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House prices inched up just 0.9% in October, Halifax says

House price growth slumps again in October as Halifax says average property value is up just 0.9% on a year ago

  • The lender’s house price index found property inflation fell last month
  • Price growth rate of 0.9% in October compared to 1.1% in September   
  • Experts blamed Brexit-related uncertainty for the stagnant market 

House price growth slumped once more in October with property inflation at a 2109 low of 0.9 per cent, according to Britain’s largest mortgage lender.

Halifax found that property inflation fell from the 1.1 per cent annual rise recorded in September, with the average price now £232,249. 

The 0.9 per cent rise marked the lowest rate of annual growth in six years, when prices inched up just 0.6 per cent in April 2013.

The bank’s managing director Russell Galley described the figures as an extension of ‘the largely flat trend which has taken hold over recent months’, with consumers ‘erring on the side of caution’.

Halifax found that property inflation fell from the 1.1 per cent annual rise recorded in September, with the average price now £232,249.

Mr Galley added he was ‘unchanged’ in his view that ‘activity levels and price growth will remain subdued while the UK navigates political and economic uncertainty.’

Prices in October were 0.1 per cent lower than September, though that is a smaller fall than the one recorded in last month’s index, when prices fell 0.4 per cent month-on-month.

Mark Harris, the chief executive of mortgage broker SPF Private Clients, agreed with Mr Galley’s assessment that uncertainty was largely to blame for a stagnant market.

He said: ‘This may be the lowest growth in house prices we have seen all year but it is no surprise as Brexit concerns, coupled with a general election, are thrown into the mix. This trend is set to continue until both of these are resolved.’

Howard Archer, chief economic adviser at EY ITEM Club, went further and said UK house prices were ‘going nowhere’ amid ‘uncertain, challenging conditions’.

He added: ‘It is hard seeing the situation changing until there is greater clarity over Brexit and the domestic political situation.’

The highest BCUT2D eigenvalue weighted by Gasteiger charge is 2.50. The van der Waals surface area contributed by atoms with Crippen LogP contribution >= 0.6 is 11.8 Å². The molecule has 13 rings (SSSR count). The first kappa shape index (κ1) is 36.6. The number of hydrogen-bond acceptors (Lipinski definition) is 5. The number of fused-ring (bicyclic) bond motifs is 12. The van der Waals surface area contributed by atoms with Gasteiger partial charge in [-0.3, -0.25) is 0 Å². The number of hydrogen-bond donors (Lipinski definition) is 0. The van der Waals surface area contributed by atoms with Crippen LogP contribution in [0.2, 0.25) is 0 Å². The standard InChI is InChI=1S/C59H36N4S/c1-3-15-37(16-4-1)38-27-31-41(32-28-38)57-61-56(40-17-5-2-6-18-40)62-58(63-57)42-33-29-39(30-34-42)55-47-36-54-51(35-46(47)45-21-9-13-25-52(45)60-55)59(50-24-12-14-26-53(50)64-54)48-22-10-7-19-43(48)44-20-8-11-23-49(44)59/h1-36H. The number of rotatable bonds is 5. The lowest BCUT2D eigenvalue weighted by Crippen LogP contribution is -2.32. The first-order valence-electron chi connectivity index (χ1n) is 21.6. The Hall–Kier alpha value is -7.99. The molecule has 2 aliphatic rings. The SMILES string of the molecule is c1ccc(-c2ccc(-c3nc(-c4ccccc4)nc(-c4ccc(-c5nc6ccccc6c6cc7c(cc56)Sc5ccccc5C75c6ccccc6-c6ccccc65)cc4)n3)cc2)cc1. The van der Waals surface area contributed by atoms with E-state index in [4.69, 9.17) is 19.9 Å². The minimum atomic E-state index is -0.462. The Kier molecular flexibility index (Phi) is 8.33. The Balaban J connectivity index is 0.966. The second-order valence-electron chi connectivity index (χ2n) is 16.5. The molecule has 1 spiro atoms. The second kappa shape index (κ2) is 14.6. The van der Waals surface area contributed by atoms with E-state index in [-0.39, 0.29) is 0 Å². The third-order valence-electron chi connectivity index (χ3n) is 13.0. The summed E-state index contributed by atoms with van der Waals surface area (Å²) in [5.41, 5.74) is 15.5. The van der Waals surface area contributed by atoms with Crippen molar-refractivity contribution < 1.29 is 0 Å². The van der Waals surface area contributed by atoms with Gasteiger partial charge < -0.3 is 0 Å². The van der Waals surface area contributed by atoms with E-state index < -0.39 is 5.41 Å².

Figures last week released by Halifax’s rival Nationwide found a largely similar trend, with year-on-year price growth in October just 0.4 per cent, the eleventh month in a row annual inflation had been below 1 per cent in the building society’s index.

House prices fell 0.1% month-on-month in October this year, but more notable was the fact year-on-year growth hit another low

House prices fell 0.1% month-on-month in October this year, but more notable was the fact year-on-year growth hit another low

House prices have fallen away since a high of £234,195 in February according to Halifax’s figures, though the index, based on the lender’s mortgage approvals data, has delivered higher and at times erratic growth compared to its rivals this year.

Mike Scot, chief property analyst at estate agent Yopa, said while ‘the housing market continues to be held back by political and economic uncertainty’ due to the impending general election and, at the time, October 31 Brexit deadline, he expected the market to pick back up again.

He said: ‘We expect a resumption of more normal levels of housing market activity once the Brexit outcome is more settled, which may then give a short-term boost to house prices, since the stock of houses for sale is quite low, and demand can react more quickly than supply once the uncertainty is lifted.

‘However, affordability continues to be stretched, especially in the south and east of the country, and we do not expect any sustained above-inflation increase in house prices.’

Read more at DailyMail.co.uk


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